What Happens If You Miss A Student Loan Payment?
How bad is a late student loan payment? The consequences depend on what type of loan you have and whether you have one late payment or go into default.
Whether you forgot the due date or are simply short on cash this month, you’re probably wondering how bad a late student loan payment is. The answer depends on what type of loan you have and whether you go into default or have just one late payment. The consequences could include late fees, a hit to your credit score, wage garnishment or tax refund garnishment.
The important thing is to take action to get back on track with your student loan. If you can no longer afford your monthly payment, refinancing could help. This article will explain what happens if you miss a student loan payment and what you can do to avoid future missed payments.
What are the consequences of missing a student loan payment?
Here’s what to expect if your student loan payment is past due:
- 15 days past due: Depending on your loan terms, you usually will have a 15-day grace window after the due date. If you make your payment within that window, there should be few or no consequences. After that, however, your account is considered delinquent, and you may see a negative effect on your credit score.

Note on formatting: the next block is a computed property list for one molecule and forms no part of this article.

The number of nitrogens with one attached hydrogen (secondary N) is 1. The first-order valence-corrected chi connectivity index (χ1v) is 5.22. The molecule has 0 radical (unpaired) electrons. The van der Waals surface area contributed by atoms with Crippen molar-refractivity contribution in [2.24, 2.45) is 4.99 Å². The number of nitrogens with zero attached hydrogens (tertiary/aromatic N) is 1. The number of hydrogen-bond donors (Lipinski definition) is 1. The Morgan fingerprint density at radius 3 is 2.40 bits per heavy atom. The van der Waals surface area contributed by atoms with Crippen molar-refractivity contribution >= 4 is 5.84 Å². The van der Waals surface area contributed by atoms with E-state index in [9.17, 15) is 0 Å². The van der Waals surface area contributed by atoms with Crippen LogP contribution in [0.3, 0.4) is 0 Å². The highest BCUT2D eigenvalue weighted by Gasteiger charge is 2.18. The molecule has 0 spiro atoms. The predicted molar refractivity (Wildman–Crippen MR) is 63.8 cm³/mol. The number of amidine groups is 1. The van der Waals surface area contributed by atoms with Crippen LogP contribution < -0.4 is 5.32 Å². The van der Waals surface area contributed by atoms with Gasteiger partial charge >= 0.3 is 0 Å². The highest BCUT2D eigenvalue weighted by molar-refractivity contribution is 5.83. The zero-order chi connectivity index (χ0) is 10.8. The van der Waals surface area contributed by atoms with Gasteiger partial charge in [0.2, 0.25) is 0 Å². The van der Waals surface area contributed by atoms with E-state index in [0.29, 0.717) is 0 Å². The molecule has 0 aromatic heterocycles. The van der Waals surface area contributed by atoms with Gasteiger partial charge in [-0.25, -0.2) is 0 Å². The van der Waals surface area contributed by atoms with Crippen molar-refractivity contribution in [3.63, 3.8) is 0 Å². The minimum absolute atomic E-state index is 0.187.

- 30 days past due: At this point, you can expect to see a late charge posted on your account. This fee can be up to 6% of your regular monthly payment amount. For example, if you pay $300 per month, your late fee could be up to $18.
- 90 days past due: At this point, your student loan servicer will usually report your late payment to the main credit reporting bureaus. You want to avoid this consequence because the late payment will stay on your credit report for seven years and lower your score.
- 270 days (about nine months) past due: At this point, your student loan enters default and can trigger more severe consequences such as collection costs, wage garnishment and tax refund seizure. If you have a co-signer on your loan, they will be contacted by collections too.
Missed payments for private vs. federal student loans